An AHA Scientist in Development grant in 2004 did more than provide critical funding for Marie-Pierre St-Onge, PhD — it was a stepping stone for her career and the evolution of her involvement with the AHA.
“It seems like the AHA has been there for me at all the major transitions of my career, and I am very grateful for their support,” said St-Onge, who was transitioning from a post-doctoral fellow to an assistant professor when she received her first AHA grant.
Today, St-Onge co-directs the AHA’s Go Red For Women Strategically Focused Research Network Center, where she’s a principal investigator for an SFRN grant she received in 2016.
She’s also been involved with the AHA in numerous other ways, including as chair of the Communications and Membership Committee and as a member of the Obesity Committee for the Council on Lifestyle and Cardiometabolic Health.
She currently serves on the council’s Nutrition and the Spring Meeting Planning committees and was recently appointed to the Science Advisory and Coordinating Committee.
“I thoroughly enjoy being an active member of my council and volunteering in council committees as well as at the national level,” said St-Onge, associate professor of nutritional medicine at Columbia University Medical Center in New York.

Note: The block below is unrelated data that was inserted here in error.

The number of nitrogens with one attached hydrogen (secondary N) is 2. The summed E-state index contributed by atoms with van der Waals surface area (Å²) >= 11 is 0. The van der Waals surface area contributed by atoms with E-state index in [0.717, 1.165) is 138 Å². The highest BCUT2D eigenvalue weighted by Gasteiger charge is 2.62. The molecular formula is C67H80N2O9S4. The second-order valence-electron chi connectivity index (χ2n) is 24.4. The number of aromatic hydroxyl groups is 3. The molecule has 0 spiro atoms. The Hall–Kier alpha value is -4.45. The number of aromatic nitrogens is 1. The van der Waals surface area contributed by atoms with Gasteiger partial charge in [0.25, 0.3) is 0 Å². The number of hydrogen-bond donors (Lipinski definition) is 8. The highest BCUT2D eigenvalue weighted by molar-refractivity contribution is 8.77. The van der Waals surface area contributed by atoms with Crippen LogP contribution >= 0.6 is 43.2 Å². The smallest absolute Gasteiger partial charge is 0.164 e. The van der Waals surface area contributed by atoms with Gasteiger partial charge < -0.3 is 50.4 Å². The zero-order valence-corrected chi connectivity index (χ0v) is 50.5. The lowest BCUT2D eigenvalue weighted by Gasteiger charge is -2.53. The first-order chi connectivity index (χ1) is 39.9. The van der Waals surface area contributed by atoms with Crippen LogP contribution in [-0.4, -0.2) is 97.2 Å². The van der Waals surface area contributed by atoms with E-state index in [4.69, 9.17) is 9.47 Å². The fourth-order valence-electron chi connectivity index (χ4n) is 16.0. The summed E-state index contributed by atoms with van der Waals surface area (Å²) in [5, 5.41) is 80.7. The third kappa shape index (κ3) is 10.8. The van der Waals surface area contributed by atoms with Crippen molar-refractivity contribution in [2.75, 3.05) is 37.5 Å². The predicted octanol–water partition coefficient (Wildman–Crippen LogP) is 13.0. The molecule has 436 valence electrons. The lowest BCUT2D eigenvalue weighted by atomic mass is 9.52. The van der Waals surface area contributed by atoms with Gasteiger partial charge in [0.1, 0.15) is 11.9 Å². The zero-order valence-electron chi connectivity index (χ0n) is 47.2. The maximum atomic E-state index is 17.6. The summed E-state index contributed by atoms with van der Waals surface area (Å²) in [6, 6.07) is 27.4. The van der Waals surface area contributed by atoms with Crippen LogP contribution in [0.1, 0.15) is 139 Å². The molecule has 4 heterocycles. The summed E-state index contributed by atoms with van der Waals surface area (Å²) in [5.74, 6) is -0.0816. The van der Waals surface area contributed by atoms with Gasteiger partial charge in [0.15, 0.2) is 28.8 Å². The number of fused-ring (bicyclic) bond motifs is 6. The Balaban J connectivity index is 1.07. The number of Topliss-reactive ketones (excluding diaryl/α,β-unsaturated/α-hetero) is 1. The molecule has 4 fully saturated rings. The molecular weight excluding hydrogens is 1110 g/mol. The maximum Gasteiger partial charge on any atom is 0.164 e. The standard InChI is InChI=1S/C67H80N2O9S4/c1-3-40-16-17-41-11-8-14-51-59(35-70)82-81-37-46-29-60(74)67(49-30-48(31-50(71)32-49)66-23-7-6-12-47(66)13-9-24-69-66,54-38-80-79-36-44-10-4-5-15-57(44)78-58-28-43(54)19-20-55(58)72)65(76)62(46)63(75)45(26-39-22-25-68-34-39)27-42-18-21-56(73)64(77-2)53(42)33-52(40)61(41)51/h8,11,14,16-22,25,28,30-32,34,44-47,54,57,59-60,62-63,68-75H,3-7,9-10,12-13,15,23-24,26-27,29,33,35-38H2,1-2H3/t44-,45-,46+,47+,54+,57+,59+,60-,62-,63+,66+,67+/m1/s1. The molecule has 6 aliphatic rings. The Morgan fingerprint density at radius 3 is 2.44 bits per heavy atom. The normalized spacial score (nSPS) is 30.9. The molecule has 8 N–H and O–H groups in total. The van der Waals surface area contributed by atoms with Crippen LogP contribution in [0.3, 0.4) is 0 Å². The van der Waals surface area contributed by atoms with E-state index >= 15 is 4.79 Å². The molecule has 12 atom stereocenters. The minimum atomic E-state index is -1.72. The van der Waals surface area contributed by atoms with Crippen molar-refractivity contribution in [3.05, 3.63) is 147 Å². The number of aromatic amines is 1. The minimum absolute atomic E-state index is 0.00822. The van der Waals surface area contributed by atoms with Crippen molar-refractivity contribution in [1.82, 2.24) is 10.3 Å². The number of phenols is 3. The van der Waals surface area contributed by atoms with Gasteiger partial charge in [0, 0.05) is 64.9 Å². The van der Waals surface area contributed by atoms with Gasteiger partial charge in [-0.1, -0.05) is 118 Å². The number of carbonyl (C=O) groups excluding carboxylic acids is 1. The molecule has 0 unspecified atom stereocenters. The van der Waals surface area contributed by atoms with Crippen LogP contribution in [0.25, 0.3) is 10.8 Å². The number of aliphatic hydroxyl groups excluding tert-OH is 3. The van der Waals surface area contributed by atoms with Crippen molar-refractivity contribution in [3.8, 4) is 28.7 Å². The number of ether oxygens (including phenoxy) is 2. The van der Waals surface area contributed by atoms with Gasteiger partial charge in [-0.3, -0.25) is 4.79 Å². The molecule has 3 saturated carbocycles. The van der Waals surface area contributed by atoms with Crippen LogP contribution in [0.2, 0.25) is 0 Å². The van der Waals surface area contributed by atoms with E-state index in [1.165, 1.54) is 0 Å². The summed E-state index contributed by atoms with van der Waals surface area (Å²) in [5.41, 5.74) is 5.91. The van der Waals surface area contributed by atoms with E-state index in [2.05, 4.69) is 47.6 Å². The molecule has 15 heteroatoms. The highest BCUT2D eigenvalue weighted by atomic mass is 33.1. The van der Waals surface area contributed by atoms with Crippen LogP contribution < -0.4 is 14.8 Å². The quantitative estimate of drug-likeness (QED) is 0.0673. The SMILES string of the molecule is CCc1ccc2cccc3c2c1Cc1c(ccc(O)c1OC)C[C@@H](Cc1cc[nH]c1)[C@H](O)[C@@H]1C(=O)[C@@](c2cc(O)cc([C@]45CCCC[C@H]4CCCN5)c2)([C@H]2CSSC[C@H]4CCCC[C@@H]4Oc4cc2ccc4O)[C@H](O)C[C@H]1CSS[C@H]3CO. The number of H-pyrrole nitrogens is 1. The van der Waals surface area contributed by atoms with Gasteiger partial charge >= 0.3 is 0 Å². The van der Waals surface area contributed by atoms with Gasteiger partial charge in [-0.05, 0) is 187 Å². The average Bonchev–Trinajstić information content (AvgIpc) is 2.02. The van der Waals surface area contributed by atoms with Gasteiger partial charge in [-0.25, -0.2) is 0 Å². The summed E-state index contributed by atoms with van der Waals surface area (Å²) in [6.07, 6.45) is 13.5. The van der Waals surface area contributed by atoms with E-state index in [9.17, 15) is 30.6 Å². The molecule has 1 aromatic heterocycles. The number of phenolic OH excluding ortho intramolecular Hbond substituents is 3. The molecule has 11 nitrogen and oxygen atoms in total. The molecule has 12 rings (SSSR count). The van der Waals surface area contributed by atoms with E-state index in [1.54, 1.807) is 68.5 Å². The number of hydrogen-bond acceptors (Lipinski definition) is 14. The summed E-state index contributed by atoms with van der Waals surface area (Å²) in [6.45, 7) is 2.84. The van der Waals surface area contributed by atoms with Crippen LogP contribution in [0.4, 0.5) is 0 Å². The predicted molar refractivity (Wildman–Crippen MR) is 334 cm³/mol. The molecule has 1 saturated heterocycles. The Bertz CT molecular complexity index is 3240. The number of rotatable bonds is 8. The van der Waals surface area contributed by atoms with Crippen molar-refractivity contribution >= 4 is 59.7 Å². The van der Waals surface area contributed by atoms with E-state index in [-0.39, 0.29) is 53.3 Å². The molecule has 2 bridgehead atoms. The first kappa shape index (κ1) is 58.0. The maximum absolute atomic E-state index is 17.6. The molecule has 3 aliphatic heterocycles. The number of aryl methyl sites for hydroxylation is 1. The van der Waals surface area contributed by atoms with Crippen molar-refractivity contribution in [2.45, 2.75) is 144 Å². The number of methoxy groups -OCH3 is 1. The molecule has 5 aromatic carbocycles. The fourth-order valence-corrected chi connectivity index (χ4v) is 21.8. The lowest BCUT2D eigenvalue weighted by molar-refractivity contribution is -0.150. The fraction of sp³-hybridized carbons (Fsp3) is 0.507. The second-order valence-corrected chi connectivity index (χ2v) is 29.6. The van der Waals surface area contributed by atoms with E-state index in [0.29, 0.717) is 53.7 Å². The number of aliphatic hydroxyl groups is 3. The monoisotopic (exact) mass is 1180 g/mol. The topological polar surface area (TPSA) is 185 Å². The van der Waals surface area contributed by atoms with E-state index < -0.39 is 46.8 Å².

St-Onge, who joined the AHA in 2003 to present her doctoral research findings at Scientific Sessions, said getting involved on an AHA scientific council has not only helped her career trajectory, but it’s also been enjoyable.
“I love being involved in cutting-edge research and science and having a role in disseminating scientific knowledge to the medical community and the general public,” she said. “Being an active council member provides opportunities to interact with scientists of varied backgrounds — all working towards a common goal to understand, prevent, treat and manage heart disease.
“Thanks to the AHA, I’ve worked with great people I never would have worked with otherwise. To advance in academia, you have to have a broad network that extends beyond your institution. Getting involved in the AHA helps you to expand your network and gain exposure for your research.”
St-Onge encourages new and early career members to attend career activities and speak to more senior members during Scientific Sessions.
“Getting involved is easy,” she said. “In my experience, the AHA — and the Council on Lifestyle and Cardiometabolic Health in particular — is full of friendly individuals who are easily approachable.”
In addition to continuing to participate on her council, St-Onge said she plans to support efforts to give back to the association.
“Since receiving my SFRN award, I’ve recognized how much work goes into raising money to support research,” she said. “My group makes an active effort to give back to the AHA and to assist in fundraising in any way possible. I have participated in events at my AHA affiliate that have given me a new appreciation and understanding of the AHA’s efforts to support and advocate for heart disease research.”